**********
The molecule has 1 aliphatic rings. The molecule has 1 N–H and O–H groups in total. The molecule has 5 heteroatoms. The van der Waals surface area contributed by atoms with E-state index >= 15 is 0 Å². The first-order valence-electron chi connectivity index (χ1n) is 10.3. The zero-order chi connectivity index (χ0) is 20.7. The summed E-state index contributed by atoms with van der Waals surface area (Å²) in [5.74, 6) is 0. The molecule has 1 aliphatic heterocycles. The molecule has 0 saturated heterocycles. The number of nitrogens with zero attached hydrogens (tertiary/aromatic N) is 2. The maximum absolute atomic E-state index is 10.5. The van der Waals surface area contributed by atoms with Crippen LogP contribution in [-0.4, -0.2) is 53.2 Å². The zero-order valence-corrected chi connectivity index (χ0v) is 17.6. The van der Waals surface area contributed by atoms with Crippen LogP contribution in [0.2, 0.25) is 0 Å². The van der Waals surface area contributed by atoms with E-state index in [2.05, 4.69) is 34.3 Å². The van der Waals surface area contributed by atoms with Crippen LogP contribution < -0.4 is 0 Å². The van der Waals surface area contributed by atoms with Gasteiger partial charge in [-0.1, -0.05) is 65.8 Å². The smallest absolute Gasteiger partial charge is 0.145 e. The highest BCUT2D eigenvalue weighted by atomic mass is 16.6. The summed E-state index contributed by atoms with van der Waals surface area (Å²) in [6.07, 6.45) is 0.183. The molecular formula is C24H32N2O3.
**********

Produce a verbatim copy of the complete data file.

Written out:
The molecule has 1 aliphatic rings. The molecule has 1 N–H and O–H groups in total. The molecule has 5 heteroatoms. The van der Waals surface area contributed by atoms with E-state index >= 15 is 0 Å². The first-order valence-electron chi connectivity index (χ1n) is 10.3. The zero-order chi connectivity index (χ0) is 20.7. The summed E-state index contributed by atoms with van der Waals surface area (Å²) in [5.74, 6) is 0. The molecule has 1 aliphatic heterocycles. The molecule has 0 saturated heterocycles. The number of nitrogens with zero attached hydrogens (tertiary/aromatic N) is 2. The maximum absolute atomic E-state index is 10.5. The van der Waals surface area contributed by atoms with Crippen LogP contribution in [-0.4, -0.2) is 53.2 Å². The zero-order valence-corrected chi connectivity index (χ0v) is 17.6. The van der Waals surface area contributed by atoms with Crippen LogP contribution in [0.2, 0.25) is 0 Å². The van der Waals surface area contributed by atoms with E-state index in [2.05, 4.69) is 34.3 Å². The van der Waals surface area contributed by atoms with Crippen LogP contribution < -0.4 is 0 Å². The van der Waals surface area contributed by atoms with Gasteiger partial charge in [-0.1, -0.05) is 65.8 Å². The smallest absolute Gasteiger partial charge is 0.145 e. The highest BCUT2D eigenvalue weighted by atomic mass is 16.6. The summed E-state index contributed by atoms with van der Waals surface area (Å²) in [6.07, 6.45) is 0.183. The molecular formula is C24H32N2O3.